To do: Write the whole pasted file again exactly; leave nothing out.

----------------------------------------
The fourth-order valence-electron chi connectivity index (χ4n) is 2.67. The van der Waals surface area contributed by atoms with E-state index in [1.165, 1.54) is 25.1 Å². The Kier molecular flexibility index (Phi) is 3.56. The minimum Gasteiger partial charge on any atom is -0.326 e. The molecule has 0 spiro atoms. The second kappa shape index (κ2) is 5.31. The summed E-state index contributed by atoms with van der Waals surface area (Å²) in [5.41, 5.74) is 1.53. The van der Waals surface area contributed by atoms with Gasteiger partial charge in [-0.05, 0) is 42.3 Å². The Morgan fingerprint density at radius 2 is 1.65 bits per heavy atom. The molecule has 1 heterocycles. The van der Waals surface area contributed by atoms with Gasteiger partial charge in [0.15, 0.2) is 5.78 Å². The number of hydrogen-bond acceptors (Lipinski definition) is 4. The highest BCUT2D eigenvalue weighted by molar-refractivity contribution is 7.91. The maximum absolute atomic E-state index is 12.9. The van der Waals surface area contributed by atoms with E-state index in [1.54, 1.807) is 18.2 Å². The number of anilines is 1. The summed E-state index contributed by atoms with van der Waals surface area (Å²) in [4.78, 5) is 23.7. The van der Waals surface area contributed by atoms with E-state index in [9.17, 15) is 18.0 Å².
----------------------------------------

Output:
The fourth-order valence-electron chi connectivity index (χ4n) is 2.67. The van der Waals surface area contributed by atoms with E-state index in [1.165, 1.54) is 25.1 Å². The Kier molecular flexibility index (Phi) is 3.56. The minimum Gasteiger partial charge on any atom is -0.326 e. The molecule has 0 spiro atoms. The second kappa shape index (κ2) is 5.31. The summed E-state index contributed by atoms with van der Waals surface area (Å²) in [5.41, 5.74) is 1.53. The van der Waals surface area contributed by atoms with Gasteiger partial charge in [-0.05, 0) is 42.3 Å². The Morgan fingerprint density at radius 2 is 1.65 bits per heavy atom. The molecule has 1 heterocycles. The van der Waals surface area contributed by atoms with Gasteiger partial charge in [0.15, 0.2) is 5.78 Å². The number of hydrogen-bond acceptors (Lipinski definition) is 4. The highest BCUT2D eigenvalue weighted by molar-refractivity contribution is 7.91. The maximum absolute atomic E-state index is 12.9. The van der Waals surface area contributed by atoms with E-state index in [1.54, 1.807) is 18.2 Å². The number of anilines is 1. The summed E-state index contributed by atoms with van der Waals surface area (Å²) in [4.78, 5) is 23.7. The van der Waals surface area contributed by atoms with E-state index in [9.17, 15) is 18.0 Å².